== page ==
On April 16, 2016, San Diego Opera presented Giacomo Puccini’s sixth opera, Madama Butterfly, in an intriguing production by Garnett Bruce. Roberto Oswald’s scenery included the usual Japanese styled house with many sliding doors and walls. On either side, however, were blooming cherry trees with rough trunks and gnarled branches that looked as though they had been growing on the property for a hundred years.

OPERA TODAY ARCHIVES »

Performances

Leoš Janáček by Gustav Böhm, 1926
21 Aug 2008

Prom 40 – Boulez conducts Janáček

Contrary to popular assumption, Janáček wasn’t “folkloric” per se, much as he loved his Moravian heritage. Boulez’s perceptive approach shows how inventive and original Janáček’s music can be.

Leoš Janáček: Mša glagolskaja [Glagolitic Mass]

Jean-Efflam Bavourzet (piano), Jeanne-Michèle Charbonnet (soprano), Anna Stéphany (mezzo), Simon O’Neill (tenor), Péter Fried (baritone), Simon Preston (organ) , BBC Symphony Chorus, BBC Symphony Orchestra., London Symphony Chorus, Pierre Boulez (conductor).
Royal Albert Hall, London, 14 August 2008

 

After the revelatory From The House of the Dead in 2007, it will come as no surprise that Boulez has very special insights, which grow from studying what the composer actually wrote, rather than following received wisdom. No artist with integrity can copy, and what there is of tradition in Janáček is of very recent vintage. Boulez’s ideas are shaped by the music itself, in particular the creative explosion of Janáček’s final decade. Significantly, Boulez came to Janáček through reading the score of The Diary of One Who Disappeared, arguably the beginning of that surge of inspiration. The Diary is an extraordinary work. It blends magic, lyricism and explicit sexual menace, complete with otherworldly off stage voices. Like the tenor, Janáček was embarking into the unknown.

With its confident opening fanfare, the Sinfonietta is dramatic. In the Royal Albert Hall it was visually stunning, for the 13 brass players stood up in a row : trumpets and horns catching the light, glowing like gold. Yet what was striking about this performance was how subtly it was achieved. Noise alone doesn’t mean passion. Janáček played down extremes of volume for a reason. This brass was bright and lucid, not brutalist, leading naturally into sweeping “open spaces” heralded by the winds. This piece was written for athletes celebrating the birth of the new Republic, so this clean vernal playing beautifully captured the spirit of optimism. Boulez understood context. The sassy, punchy turns were there like echoes of a military band en fête. Not violent, but impudent and full of joy.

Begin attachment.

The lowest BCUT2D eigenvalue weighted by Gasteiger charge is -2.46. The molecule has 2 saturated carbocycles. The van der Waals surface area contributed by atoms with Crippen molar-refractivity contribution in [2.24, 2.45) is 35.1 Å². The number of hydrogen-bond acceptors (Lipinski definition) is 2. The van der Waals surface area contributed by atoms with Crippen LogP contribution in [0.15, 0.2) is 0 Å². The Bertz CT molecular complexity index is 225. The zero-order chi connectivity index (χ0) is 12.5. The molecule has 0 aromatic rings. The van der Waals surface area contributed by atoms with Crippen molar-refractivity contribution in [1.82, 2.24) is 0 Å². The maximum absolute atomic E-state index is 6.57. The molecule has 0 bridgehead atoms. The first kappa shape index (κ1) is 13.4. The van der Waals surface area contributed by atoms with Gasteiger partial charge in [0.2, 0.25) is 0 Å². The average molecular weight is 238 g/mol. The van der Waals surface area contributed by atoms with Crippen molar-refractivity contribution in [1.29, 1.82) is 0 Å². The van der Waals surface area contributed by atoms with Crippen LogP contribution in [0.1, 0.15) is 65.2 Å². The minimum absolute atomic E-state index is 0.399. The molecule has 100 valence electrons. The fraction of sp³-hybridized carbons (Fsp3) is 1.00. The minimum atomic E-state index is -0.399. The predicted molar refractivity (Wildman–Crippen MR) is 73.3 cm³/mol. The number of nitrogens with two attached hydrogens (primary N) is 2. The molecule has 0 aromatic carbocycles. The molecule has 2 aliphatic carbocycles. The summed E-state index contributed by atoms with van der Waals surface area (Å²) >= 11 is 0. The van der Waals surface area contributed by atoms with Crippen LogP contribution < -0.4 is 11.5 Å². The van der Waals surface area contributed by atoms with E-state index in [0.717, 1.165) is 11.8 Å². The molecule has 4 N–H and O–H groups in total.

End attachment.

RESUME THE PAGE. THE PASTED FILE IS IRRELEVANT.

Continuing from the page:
This combined well, with Capriccio, written for a left handed pianist and small ensemble. It’s as playful, lithe as a cat. The mock heroic passages in the second part, and the deadpan downbeat figures throughout were played with warmth: Boulez’s dry humour proved that there’s more to fun in music than belly laughs. Capriccio isn’t heard too often. Perhaps we need to reassess Janáček’s quiet wit.

The Proms specialise in spectaculars like the Glagolitic Mass, with over 200 choristers, a huge orchestra, 4 soloists, and organ. The Royal Albert Hall organ has 9999 pipes, 147 stops and a height of 32 feet. It’s the second biggest in the world. Janáček was himself an organist and would have been thrilled. In a small Moravian church, this Mass would have been claustrophobic, but Janáček, an atheist who knew all about playing in churches, said his cathedral was “the enormous grandeur of mountains beyond which stretched the open sky…the scent of moist forests my incense”. Parallels with Boulez’s teacher Olivier Messiaen are obvious.

Again, Boulez brings insight. With forces like these, any performance is monumental, hence the temptation is to let sheer scale dominate. Instead Boulez maintains clarity, so the complex textures remain bright and clean. Orchestral details count, despite the magnitude of the setting. The four soloists could easily be heard above the tumult, and the massed voices of the choirs were not muddied. Good singing too, especially Fried and O’Neill. In any Mass, there’s a tendency to focus on lush excess : after all the “story” is pretty big. But as Boulez, himself an unbeliever said before the Prom, the composer chose to set the words in ancient Slavonic which few people understood. This creates a sense of distance, allowing the listeners some freedom of imagination. Of course words like “Gospodi” and “Amin” have obvious meaning, but the words are signposts. The action is in the music and how we listen. Janáček is also creating a temporal distance, as if the piece was a throwback to ancient times and ancient communities that had ceased to exist even in his time.

The version used in this Prom was an edition by Paul Wingfield based on the original score, wilder than the more refined edition we’re used to. Boulez responded to this well, sculpting angular blocks of sound, respecting the jagged, wayward rhythms. This was echt Janáček, that old curmudgeon ! The movement for solo organ seemed almost sedate in comparison, but this being the mighty Willits, there was no way it sounded tame.

Anne Ozorio

Send to a friend

Send a link to this article to a friend with an optional message.

Friend's Email Address: (required)

Your Email Address: (required)

Message (optional):